Saturday, April 12, 2014

Working People's Amnesia

Apropos the to my mind odd outcome of the union vote the other week in Chattanooga, Tennessee, at the Volkswagen plant, you might read this post:

Note that after winning to some extent, the workers at the Toledo factory did not pursue their victory. This must be something fairly basic in human psychology, as it recurs in various iterations. A breath-taking example is the failure of General Meade to pursue Lee's tattered forces as they staggered back into Virginia after the horrible three days at Gettysburg, Pennsylvania. To be sure, the Union forces were also tattered, and the battle was not at the time, by either side, seen as a clear victory for one side or the other. Lee, however, was expecting to be attacked as they crossed the river into Virginia, and was surprised when such an attack never materialized. It's the Roman practice, salting the very earth after Hannibal's defeat that's the exception.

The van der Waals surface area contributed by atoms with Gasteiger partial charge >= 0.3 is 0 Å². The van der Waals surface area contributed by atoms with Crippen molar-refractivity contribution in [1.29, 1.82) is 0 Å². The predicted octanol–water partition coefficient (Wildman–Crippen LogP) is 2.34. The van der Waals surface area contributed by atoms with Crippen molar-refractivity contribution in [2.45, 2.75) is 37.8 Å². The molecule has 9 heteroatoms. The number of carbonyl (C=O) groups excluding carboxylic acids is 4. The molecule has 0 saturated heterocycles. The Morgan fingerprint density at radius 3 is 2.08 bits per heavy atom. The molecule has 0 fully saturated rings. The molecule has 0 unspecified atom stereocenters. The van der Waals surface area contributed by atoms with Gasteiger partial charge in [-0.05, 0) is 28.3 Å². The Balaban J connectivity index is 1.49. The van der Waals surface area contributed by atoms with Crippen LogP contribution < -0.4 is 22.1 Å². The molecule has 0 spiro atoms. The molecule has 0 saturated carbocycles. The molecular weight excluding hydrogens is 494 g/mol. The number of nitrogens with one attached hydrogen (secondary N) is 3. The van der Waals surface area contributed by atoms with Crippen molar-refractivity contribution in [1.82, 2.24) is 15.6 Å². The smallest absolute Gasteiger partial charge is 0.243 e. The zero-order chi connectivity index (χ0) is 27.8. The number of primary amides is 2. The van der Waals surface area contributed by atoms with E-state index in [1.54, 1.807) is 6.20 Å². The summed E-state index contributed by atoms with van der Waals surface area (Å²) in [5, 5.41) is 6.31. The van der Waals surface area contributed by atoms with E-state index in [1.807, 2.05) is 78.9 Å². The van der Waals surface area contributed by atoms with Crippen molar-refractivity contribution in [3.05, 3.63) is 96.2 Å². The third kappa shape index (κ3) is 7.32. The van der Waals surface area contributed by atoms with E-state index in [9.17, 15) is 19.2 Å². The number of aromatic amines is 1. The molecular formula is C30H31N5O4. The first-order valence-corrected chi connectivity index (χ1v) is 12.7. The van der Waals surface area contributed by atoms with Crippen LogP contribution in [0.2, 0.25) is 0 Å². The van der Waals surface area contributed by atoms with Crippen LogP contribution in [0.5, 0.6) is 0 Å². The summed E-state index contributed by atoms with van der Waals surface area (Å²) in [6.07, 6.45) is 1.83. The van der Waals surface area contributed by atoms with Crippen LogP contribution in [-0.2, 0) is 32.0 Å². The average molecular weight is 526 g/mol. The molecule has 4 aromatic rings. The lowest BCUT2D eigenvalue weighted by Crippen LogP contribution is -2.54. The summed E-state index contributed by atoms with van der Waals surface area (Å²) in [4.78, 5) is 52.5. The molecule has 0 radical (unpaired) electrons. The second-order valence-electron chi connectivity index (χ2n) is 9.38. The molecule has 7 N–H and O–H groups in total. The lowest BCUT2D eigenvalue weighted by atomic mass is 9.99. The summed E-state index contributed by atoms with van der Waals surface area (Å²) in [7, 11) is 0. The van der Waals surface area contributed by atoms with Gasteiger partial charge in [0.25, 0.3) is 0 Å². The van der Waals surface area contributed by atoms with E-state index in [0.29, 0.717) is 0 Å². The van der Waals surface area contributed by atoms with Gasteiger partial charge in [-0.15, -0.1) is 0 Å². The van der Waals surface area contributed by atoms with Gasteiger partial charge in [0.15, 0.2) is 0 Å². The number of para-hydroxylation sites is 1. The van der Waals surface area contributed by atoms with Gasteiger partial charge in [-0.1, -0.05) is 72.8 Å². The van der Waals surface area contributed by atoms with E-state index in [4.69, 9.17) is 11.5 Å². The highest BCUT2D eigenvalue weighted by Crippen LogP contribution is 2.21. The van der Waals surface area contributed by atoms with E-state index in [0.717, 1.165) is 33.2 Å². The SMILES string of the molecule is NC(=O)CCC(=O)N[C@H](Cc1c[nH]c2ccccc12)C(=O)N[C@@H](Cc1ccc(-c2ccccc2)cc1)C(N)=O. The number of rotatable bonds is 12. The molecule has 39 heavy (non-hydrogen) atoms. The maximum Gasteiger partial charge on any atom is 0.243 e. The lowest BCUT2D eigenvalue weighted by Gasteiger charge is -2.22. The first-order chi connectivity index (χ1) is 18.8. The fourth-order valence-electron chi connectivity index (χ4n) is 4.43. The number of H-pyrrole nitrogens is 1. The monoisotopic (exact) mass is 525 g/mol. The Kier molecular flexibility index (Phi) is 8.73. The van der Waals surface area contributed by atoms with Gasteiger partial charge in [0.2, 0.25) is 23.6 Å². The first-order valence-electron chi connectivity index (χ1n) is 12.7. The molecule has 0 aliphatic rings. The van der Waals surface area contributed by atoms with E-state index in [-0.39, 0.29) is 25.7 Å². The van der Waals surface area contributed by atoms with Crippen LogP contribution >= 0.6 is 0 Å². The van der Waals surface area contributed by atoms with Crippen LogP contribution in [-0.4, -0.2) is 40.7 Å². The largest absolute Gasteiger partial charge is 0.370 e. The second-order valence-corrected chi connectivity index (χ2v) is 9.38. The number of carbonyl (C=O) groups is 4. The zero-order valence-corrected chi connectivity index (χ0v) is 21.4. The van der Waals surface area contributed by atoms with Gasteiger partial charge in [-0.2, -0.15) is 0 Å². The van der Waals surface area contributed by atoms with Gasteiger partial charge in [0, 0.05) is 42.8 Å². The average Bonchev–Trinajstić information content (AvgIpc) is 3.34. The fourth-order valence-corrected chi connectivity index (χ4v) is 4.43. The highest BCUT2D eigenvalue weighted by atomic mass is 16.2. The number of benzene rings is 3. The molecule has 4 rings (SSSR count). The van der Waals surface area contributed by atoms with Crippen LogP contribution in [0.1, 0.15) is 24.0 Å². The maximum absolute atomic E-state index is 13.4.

At any rate, how many high school, or even college kids know that events like the ones depicted in the labor history post above ever happened in the United States. Yet in fact, they happened all too frequently.

It'd be nice if working people at least knew about our history. But it is in the short term interest of the "makers" to keep the "takers" oblivious. Like the two little pigs said about the farmer, as he poured the tasty slops into their trough, "I don't know, he must just like us." Keep the beer cheap and the ESPN a-runnin'.

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